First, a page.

This is just self-pitying whinging nonsense. Criminals are criminals because they make a conscious decision to be criminals. No one foces them to. Jobs have never been so plentiful. The quality of jobs has never been so high. Those whose intelligence results in them finding certain types of manual work boring and repetitive should get some sort of qualification and get a better job, one that will tax their brain. Like jobs, educational opportunities have never been so plentiful. The working week is at an all-time low, about 37 hours. In the 1960s it was 50 hours. People have far more leisure time than they ever had. Thats why golf courses, squash courts, tennis courts, keep-fit centres etc are opening everywhere. Its absurd to describe Dublin as the most dangerous city in Europe. Whats's the evidence for that? None. The homicide rate in Ireland is the lowest in Europe. The unemployment rate in Ireland is the lowest in Europe. The tax burden on new enterprises in Ireland is the lowest in Europe. Useless deadbeat socialists may not see that, but tens of thousands from abroad see it. That's why they're flocking to Ireland. Over 70,000 new immigrants in the past year alone. Socialists never do anything but whine? They whine from the moment they get out of bed until they go back to bed a few hours later. They whine about unemployment if there are no jobs available and they whine about the tyranny of work if there are jobs available. Being a socialist is a psychological disorder that results in the afflicted person being both permanently unhappy about everything in his life and permanently lacking in the enterprise or initiative needed to improve it. Socialism is for losers.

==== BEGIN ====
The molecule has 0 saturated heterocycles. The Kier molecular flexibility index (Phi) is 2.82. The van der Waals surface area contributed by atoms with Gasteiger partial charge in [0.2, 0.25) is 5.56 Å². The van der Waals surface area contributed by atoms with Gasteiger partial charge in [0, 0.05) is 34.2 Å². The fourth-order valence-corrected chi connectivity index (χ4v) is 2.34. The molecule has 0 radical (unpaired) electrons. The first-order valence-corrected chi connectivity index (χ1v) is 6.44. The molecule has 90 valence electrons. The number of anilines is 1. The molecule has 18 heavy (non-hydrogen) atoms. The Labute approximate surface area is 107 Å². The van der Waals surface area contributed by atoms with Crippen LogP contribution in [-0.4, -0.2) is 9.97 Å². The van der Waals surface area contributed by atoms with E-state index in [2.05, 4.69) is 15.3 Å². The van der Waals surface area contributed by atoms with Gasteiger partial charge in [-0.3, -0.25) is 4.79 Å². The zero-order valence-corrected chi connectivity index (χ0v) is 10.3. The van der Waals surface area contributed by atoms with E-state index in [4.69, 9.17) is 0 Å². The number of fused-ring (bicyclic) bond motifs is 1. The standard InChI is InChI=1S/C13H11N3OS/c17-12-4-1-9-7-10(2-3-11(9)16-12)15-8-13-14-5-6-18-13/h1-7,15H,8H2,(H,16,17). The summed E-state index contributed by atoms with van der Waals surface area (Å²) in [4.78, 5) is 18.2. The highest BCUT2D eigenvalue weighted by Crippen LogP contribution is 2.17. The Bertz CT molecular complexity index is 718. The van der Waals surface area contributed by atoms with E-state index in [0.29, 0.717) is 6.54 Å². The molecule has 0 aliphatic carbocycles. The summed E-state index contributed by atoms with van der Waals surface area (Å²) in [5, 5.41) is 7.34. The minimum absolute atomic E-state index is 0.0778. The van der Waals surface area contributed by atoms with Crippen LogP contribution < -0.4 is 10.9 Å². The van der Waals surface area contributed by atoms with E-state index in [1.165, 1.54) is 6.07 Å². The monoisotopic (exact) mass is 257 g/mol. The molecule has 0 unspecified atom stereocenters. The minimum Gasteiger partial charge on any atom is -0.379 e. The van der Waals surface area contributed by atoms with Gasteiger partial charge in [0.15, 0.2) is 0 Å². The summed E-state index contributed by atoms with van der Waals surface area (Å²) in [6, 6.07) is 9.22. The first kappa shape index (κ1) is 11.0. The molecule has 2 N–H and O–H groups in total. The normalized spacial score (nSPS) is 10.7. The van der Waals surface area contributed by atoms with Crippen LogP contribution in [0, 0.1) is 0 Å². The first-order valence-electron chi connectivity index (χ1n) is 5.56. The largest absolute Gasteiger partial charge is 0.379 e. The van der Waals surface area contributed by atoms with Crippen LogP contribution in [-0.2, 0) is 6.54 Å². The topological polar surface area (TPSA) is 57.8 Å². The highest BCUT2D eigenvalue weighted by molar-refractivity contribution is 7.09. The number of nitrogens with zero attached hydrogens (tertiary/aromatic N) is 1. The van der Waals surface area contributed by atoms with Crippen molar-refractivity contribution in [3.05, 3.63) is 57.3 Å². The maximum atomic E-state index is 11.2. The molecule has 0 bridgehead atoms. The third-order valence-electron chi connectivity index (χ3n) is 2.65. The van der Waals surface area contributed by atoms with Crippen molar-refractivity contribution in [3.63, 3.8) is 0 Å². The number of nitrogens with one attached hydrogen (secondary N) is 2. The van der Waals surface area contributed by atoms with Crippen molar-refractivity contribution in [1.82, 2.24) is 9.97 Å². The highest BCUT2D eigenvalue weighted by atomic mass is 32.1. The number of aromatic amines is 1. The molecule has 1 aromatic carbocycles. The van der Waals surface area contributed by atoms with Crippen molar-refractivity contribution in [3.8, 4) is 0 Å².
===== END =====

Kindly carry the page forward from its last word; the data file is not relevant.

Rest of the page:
author by seedotpublication date Sun Sep 18, 2005 22:47author address author phone Report this post to the editors